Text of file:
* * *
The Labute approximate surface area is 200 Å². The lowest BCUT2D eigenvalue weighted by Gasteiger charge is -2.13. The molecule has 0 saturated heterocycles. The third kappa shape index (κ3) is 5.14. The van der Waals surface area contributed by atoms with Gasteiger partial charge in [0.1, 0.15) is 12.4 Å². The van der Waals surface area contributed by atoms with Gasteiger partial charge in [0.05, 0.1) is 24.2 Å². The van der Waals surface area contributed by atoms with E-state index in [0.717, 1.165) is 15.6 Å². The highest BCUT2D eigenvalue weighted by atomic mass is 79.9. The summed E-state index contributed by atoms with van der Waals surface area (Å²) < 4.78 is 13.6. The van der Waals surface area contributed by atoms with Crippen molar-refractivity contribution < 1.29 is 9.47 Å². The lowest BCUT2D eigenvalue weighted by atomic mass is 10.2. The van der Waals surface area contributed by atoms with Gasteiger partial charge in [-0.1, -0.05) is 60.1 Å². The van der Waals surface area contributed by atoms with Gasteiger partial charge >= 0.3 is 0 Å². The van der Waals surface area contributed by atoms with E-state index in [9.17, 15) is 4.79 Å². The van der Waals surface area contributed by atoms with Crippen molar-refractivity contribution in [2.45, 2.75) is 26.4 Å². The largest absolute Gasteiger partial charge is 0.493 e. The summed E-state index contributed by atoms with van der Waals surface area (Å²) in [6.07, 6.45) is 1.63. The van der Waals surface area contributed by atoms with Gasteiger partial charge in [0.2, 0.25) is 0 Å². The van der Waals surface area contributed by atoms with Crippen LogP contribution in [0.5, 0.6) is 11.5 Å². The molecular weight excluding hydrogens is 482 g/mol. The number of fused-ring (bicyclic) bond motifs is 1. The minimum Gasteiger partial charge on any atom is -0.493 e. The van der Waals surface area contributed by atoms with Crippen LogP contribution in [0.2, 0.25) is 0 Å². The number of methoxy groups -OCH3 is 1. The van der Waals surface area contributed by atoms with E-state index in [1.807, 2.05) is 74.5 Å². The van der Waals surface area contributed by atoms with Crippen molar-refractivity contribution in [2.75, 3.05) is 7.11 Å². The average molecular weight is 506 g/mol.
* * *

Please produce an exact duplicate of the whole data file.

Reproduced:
The Labute approximate surface area is 200 Å². The lowest BCUT2D eigenvalue weighted by Gasteiger charge is -2.13. The molecule has 0 saturated heterocycles. The third kappa shape index (κ3) is 5.14. The van der Waals surface area contributed by atoms with Gasteiger partial charge in [0.1, 0.15) is 12.4 Å². The van der Waals surface area contributed by atoms with Gasteiger partial charge in [0.05, 0.1) is 24.2 Å². The van der Waals surface area contributed by atoms with E-state index in [0.717, 1.165) is 15.6 Å². The highest BCUT2D eigenvalue weighted by atomic mass is 79.9. The summed E-state index contributed by atoms with van der Waals surface area (Å²) < 4.78 is 13.6. The van der Waals surface area contributed by atoms with Crippen molar-refractivity contribution < 1.29 is 9.47 Å². The lowest BCUT2D eigenvalue weighted by atomic mass is 10.2. The van der Waals surface area contributed by atoms with Gasteiger partial charge in [-0.1, -0.05) is 60.1 Å². The van der Waals surface area contributed by atoms with Gasteiger partial charge >= 0.3 is 0 Å². The van der Waals surface area contributed by atoms with E-state index in [9.17, 15) is 4.79 Å². The van der Waals surface area contributed by atoms with Crippen molar-refractivity contribution in [2.45, 2.75) is 26.4 Å². The largest absolute Gasteiger partial charge is 0.493 e. The summed E-state index contributed by atoms with van der Waals surface area (Å²) in [6.07, 6.45) is 1.63. The van der Waals surface area contributed by atoms with Gasteiger partial charge in [0.2, 0.25) is 0 Å². The van der Waals surface area contributed by atoms with Crippen LogP contribution in [0.5, 0.6) is 11.5 Å². The molecular weight excluding hydrogens is 482 g/mol. The number of fused-ring (bicyclic) bond motifs is 1. The minimum Gasteiger partial charge on any atom is -0.493 e. The van der Waals surface area contributed by atoms with Crippen LogP contribution in [0.2, 0.25) is 0 Å². The number of methoxy groups -OCH3 is 1. The van der Waals surface area contributed by atoms with E-state index in [1.807, 2.05) is 74.5 Å². The van der Waals surface area contributed by atoms with Crippen molar-refractivity contribution in [2.75, 3.05) is 7.11 Å². The average molecular weight is 506 g/mol.